Menu costs : an overview and a study within a strategic interaction setting
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Chapter 1 presents the background to the development of macroeconomic models with "menu costs", i.e., the costs of adjusting nominal prices. The debate on microeconomic foundations of macroeconomics is introduced in Section 1. The theoretical basis of the "classical dichotomy" between real and nominal variables and the role of nominal imperfection for the failure of such dichotomy are briefly surveyed in Section 2 and 3, respectively. The "monetary illusion" assumption and its limits are presented in Section 4. An account of some potential sources of nominal imperfections concludes the chapter. Chapter 2 deals with the New Keynesian microeconomic foundations of nominal rigidity. Section 1 introduces the key elements of New Keynesian microfoundations. In Section 2, the seminal 1985 paper by Mankiw is examined in some detail. It will be shown that small menu costs can cause "monetary" business cycles to have large welfare effects. The role of real rigidities in explaining nominal price stickiness is addressed in Section 3. The remaining part of the chapter focuses on dynamic models of menu costs. Chapter 3 gives a quick overview of microeconomic studies on costly price adjustment. Section 1 outlines Barro (1972) and Sheshinski and Weiss (1977), where a monopoly optimal pricing policy is derived. In Section (2), an overview of recent game-theoretic frameworks with menu costs is given. It will be argued that these models fail to capture the theoretical essence of menu costs. The last part of the chapter deals with the issue of the empirical relevance of costly price adjustments. Chapter 4 presents a theoretical study that can contribute to shed light into menu costs within a game-theoretic setting. Section 1 introduces the issue. In Section 2, a Bertrand duopoly model with menu costs is set up in order to derive the duopolists' best response to a nominal shock. The main findings are expounded in Section 3. A duopoly nominal price adjustment rule will be derived. This turns out to be contingent to the sign of the nominal shock. Situations of multiple equilibria, both symmetric and asymmetric, can also arise.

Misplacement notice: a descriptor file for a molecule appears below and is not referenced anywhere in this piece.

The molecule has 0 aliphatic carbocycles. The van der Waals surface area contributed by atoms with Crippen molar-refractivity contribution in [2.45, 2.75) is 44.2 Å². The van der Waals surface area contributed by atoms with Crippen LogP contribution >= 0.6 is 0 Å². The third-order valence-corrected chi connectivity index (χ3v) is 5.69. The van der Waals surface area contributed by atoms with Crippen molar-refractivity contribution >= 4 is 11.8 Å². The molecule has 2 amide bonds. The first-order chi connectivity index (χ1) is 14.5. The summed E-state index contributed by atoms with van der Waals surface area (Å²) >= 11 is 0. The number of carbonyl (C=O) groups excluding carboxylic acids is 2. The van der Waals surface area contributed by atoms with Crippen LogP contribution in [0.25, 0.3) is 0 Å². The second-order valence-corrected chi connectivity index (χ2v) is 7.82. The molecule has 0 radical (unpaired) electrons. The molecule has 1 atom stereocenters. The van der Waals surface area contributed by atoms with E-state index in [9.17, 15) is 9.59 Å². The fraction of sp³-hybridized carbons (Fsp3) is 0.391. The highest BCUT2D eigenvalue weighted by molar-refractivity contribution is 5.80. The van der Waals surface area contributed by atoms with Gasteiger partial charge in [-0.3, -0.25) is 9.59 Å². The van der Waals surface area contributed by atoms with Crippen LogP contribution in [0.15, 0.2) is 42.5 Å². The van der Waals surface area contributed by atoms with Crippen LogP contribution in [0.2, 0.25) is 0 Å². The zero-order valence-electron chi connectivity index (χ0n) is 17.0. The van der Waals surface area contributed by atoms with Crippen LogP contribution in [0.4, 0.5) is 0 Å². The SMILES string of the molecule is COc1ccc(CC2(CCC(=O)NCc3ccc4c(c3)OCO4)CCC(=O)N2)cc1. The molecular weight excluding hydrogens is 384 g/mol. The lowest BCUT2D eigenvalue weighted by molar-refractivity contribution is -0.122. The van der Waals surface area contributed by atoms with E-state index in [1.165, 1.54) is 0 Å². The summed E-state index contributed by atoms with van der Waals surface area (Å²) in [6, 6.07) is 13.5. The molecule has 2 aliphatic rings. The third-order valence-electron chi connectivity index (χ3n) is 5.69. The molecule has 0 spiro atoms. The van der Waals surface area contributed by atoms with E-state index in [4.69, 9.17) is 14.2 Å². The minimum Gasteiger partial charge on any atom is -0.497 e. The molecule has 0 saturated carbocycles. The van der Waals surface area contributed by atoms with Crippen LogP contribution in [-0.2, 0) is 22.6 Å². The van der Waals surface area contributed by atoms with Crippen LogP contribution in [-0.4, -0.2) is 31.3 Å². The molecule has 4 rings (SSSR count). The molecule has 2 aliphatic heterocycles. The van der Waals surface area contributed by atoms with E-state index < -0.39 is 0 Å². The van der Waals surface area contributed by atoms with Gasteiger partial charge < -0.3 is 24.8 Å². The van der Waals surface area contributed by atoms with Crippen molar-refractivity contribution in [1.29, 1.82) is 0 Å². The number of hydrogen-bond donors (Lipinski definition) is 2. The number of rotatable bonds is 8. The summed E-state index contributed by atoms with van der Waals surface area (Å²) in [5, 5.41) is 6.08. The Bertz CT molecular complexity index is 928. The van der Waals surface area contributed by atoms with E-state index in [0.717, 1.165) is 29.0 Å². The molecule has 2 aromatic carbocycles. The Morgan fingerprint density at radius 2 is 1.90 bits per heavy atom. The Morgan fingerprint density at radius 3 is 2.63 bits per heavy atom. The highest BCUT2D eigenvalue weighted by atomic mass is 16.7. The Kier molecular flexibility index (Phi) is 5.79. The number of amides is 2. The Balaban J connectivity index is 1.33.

Thesis, MPhil Master of Philosophy
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